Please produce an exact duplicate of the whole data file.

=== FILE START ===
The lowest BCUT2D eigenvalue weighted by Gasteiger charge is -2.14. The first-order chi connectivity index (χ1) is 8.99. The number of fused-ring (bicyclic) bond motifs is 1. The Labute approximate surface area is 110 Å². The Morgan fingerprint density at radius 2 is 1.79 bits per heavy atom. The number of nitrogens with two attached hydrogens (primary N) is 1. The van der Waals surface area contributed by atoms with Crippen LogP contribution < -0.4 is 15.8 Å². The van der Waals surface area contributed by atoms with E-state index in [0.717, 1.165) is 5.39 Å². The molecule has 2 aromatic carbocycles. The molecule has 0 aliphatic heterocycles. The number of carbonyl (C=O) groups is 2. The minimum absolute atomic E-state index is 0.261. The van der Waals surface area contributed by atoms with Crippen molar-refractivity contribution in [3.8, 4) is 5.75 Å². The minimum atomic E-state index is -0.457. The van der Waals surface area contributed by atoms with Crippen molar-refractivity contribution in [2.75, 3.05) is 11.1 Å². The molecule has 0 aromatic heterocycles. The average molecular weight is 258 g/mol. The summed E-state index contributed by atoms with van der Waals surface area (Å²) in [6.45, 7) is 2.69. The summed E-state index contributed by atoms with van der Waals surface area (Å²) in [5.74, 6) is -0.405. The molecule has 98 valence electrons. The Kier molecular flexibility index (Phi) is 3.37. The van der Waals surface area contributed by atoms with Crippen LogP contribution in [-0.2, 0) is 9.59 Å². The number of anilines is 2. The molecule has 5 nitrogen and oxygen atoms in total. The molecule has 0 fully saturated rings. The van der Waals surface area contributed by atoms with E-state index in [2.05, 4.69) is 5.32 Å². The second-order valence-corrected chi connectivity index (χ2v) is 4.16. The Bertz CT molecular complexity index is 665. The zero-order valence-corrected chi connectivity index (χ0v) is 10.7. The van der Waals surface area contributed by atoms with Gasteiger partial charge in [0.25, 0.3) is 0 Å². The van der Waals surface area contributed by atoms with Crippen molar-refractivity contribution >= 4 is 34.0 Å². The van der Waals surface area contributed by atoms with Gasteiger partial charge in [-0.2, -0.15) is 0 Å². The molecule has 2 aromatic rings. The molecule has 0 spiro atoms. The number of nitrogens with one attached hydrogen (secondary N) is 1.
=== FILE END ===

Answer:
The lowest BCUT2D eigenvalue weighted by Gasteiger charge is -2.14. The first-order chi connectivity index (χ1) is 8.99. The number of fused-ring (bicyclic) bond motifs is 1. The Labute approximate surface area is 110 Å². The Morgan fingerprint density at radius 2 is 1.79 bits per heavy atom. The number of nitrogens with two attached hydrogens (primary N) is 1. The van der Waals surface area contributed by atoms with Crippen LogP contribution < -0.4 is 15.8 Å². The van der Waals surface area contributed by atoms with E-state index in [0.717, 1.165) is 5.39 Å². The molecule has 2 aromatic carbocycles. The molecule has 0 aliphatic heterocycles. The number of carbonyl (C=O) groups is 2. The minimum absolute atomic E-state index is 0.261. The van der Waals surface area contributed by atoms with Crippen molar-refractivity contribution in [3.8, 4) is 5.75 Å². The minimum atomic E-state index is -0.457. The van der Waals surface area contributed by atoms with Crippen molar-refractivity contribution in [2.75, 3.05) is 11.1 Å². The molecule has 0 aromatic heterocycles. The average molecular weight is 258 g/mol. The summed E-state index contributed by atoms with van der Waals surface area (Å²) in [6.45, 7) is 2.69. The summed E-state index contributed by atoms with van der Waals surface area (Å²) in [5.74, 6) is -0.405. The molecule has 98 valence electrons. The Kier molecular flexibility index (Phi) is 3.37. The van der Waals surface area contributed by atoms with Crippen LogP contribution in [-0.2, 0) is 9.59 Å². The number of anilines is 2. The molecule has 5 nitrogen and oxygen atoms in total. The molecule has 0 fully saturated rings. The van der Waals surface area contributed by atoms with E-state index in [2.05, 4.69) is 5.32 Å². The second-order valence-corrected chi connectivity index (χ2v) is 4.16. The Bertz CT molecular complexity index is 665. The zero-order valence-corrected chi connectivity index (χ0v) is 10.7. The van der Waals surface area contributed by atoms with Gasteiger partial charge in [0.25, 0.3) is 0 Å². The van der Waals surface area contributed by atoms with Crippen molar-refractivity contribution >= 4 is 34.0 Å². The van der Waals surface area contributed by atoms with Gasteiger partial charge in [-0.2, -0.15) is 0 Å². The molecule has 2 aromatic rings. The molecule has 0 spiro atoms. The number of nitrogens with one attached hydrogen (secondary N) is 1.